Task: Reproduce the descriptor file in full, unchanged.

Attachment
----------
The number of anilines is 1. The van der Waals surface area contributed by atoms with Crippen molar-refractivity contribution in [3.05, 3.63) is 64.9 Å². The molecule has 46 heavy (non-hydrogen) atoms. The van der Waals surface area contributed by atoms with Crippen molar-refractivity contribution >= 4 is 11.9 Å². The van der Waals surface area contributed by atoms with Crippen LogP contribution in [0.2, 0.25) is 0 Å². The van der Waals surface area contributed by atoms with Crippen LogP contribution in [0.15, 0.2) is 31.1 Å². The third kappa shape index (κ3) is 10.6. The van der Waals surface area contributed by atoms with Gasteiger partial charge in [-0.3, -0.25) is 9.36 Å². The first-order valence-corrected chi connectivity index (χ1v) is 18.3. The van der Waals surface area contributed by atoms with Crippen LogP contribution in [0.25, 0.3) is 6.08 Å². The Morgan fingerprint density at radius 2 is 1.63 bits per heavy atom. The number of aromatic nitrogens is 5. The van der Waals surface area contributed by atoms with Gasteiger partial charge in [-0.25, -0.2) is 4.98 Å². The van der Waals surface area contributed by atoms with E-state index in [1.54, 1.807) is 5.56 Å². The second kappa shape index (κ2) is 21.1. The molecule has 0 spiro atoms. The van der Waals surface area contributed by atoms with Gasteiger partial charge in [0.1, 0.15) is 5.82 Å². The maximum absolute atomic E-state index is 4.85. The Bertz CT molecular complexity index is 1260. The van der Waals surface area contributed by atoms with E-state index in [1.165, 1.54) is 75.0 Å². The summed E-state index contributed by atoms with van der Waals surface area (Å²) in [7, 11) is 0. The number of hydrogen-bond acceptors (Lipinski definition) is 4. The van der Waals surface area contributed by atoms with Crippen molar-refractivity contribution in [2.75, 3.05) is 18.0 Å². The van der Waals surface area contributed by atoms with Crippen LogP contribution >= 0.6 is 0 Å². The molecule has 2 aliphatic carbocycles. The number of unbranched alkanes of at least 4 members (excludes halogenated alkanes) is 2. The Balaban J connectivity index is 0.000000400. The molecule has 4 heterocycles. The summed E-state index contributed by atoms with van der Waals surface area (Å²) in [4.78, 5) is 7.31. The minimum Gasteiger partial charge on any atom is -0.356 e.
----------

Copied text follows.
The number of anilines is 1. The van der Waals surface area contributed by atoms with Crippen molar-refractivity contribution in [3.05, 3.63) is 64.9 Å². The molecule has 46 heavy (non-hydrogen) atoms. The van der Waals surface area contributed by atoms with Crippen molar-refractivity contribution >= 4 is 11.9 Å². The van der Waals surface area contributed by atoms with Crippen LogP contribution in [0.2, 0.25) is 0 Å². The van der Waals surface area contributed by atoms with Crippen LogP contribution in [0.15, 0.2) is 31.1 Å². The third kappa shape index (κ3) is 10.6. The van der Waals surface area contributed by atoms with Gasteiger partial charge in [-0.3, -0.25) is 9.36 Å². The first-order valence-corrected chi connectivity index (χ1v) is 18.3. The van der Waals surface area contributed by atoms with Crippen LogP contribution in [0.25, 0.3) is 6.08 Å². The Morgan fingerprint density at radius 2 is 1.63 bits per heavy atom. The number of aromatic nitrogens is 5. The van der Waals surface area contributed by atoms with Gasteiger partial charge in [-0.25, -0.2) is 4.98 Å². The van der Waals surface area contributed by atoms with E-state index in [1.54, 1.807) is 5.56 Å². The second kappa shape index (κ2) is 21.1. The molecule has 0 spiro atoms. The van der Waals surface area contributed by atoms with Gasteiger partial charge in [0.1, 0.15) is 5.82 Å². The maximum absolute atomic E-state index is 4.85. The Bertz CT molecular complexity index is 1260. The van der Waals surface area contributed by atoms with E-state index in [1.165, 1.54) is 75.0 Å². The summed E-state index contributed by atoms with van der Waals surface area (Å²) in [7, 11) is 0. The number of hydrogen-bond acceptors (Lipinski definition) is 4. The van der Waals surface area contributed by atoms with Crippen molar-refractivity contribution in [2.75, 3.05) is 18.0 Å². The van der Waals surface area contributed by atoms with Crippen LogP contribution >= 0.6 is 0 Å². The molecule has 2 aliphatic carbocycles. The number of unbranched alkanes of at least 4 members (excludes halogenated alkanes) is 2. The Balaban J connectivity index is 0.000000400. The molecule has 4 heterocycles. The summed E-state index contributed by atoms with van der Waals surface area (Å²) in [4.78, 5) is 7.31. The minimum Gasteiger partial charge on any atom is -0.356 e.